The small country on the North Atlantic coast of South America is home to about 790,000 people and is mostly covered by rainforest. However, recent offshore oil and gas finds promise to transform lives and LR is focusing on local support to maximise the potential benefits for locals through training, support for local service and supply firms, as trusted advisors with unmatched experience in other developing regions.

Patrick Ribeiro A man smartly dressed in formal wearwas selected for the role about a year ago after LR acknowledged the pressing requirement for supporting the development of local companies seeking a foothold in the dramatically expanding offshore sector.

Born in Houston, Ribeiro has lived in various locations, including a spell in Guyana itself some years ago. He has dual Brazil/US citizenship and has spent much of the last decade in Brazil. Now, he’s spending a lot of time in Guyana.

He has recently hired LR’s first Guyanese surveyor. The engineer has spent ten years working for the Coast Guard, the country’s navy-equivalent, and already has deep offshore experience. But he is now extending his knowledge and experience further as a new member of the LR team.

The pace of Guyana’s offshore expansion is dramatic. A second offshore oil production facility came on stream for ExxonMobil earlier this week and triples current production, pumping it to around 340,000 b/d. Meanwhile, a gas-to-shore pipeline should mean steep cuts in domestic electricity prices.

ExxonMobil and partner Hess Corp have made at least 20 significant discoveries amounting to more than 10bn barrels in the giant Starbroek Block, possibly requiring up to ten FPSOs. Unofficially, some experts believe the country’s reserves could be at least double this.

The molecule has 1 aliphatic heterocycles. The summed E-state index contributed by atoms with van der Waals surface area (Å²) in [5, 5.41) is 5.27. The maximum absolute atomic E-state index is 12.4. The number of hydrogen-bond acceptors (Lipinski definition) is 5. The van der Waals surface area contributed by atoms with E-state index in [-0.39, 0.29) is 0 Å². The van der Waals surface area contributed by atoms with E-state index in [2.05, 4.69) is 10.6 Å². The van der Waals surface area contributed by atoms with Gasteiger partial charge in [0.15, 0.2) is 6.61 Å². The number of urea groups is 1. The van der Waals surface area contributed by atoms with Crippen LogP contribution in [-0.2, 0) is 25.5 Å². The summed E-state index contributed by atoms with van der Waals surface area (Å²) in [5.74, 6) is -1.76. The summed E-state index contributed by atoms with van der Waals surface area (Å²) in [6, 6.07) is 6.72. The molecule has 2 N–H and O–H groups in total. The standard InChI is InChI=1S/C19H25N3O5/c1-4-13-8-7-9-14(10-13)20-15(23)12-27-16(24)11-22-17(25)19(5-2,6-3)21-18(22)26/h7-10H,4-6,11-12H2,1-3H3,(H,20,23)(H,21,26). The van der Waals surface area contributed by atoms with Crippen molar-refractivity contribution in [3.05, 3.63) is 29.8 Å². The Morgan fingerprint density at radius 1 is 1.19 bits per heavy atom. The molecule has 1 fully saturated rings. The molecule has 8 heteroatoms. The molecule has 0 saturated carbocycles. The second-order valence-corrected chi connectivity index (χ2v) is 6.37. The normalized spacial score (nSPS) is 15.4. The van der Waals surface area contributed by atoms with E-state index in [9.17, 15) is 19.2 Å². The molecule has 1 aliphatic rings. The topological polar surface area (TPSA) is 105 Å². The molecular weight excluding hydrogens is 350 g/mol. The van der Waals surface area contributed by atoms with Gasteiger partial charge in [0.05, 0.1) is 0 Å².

Either way, Guyana is without question the new bright star in the offshore firmament. Not surprisingly, its offshore riches have caught the attention of other energy companies including China National Offshore Oil Corp, Canada’s CGX Energy Inc and Frontera Energy Corp, and FPSO operator, SBM Offshore.

These companies are focusing on the substantial reserves lying offshore. But LR’s ambitions are to support the country through what will inevitably be a dramatic transition ashore.

LR’s experience in challenging locations will stand it in good stead. They include pipelines in Kazakhstan, a transformation of the energy grid in Cyprus, the classification, commissioning and oversight of floating energy units in various countries, and training and support systems in various parts of Africa.

Ribeiro is already well-connected locally and he believes that the country’s Government wants robust systems and processes to be established so that local companies and subcontractors can play a key role in energy development. But apart from energy, the new-found wealth is likely to create demand for other sector development – local infrastructure, civil engineering, transport and logistics, procurement and supply, catering, and so on.

“We are focusing on building relationships with the Government, with local industry, and with the country’s training establishments,” Ribeiro said, “and we want to see the involvement of well-trained local people and major contributions from local service sectors. We are experts in greenfield locations, we specialise in knowledge transfer, and we hope to be the trusted advisor that can help Guyana to make the most of its fair and just rewards.”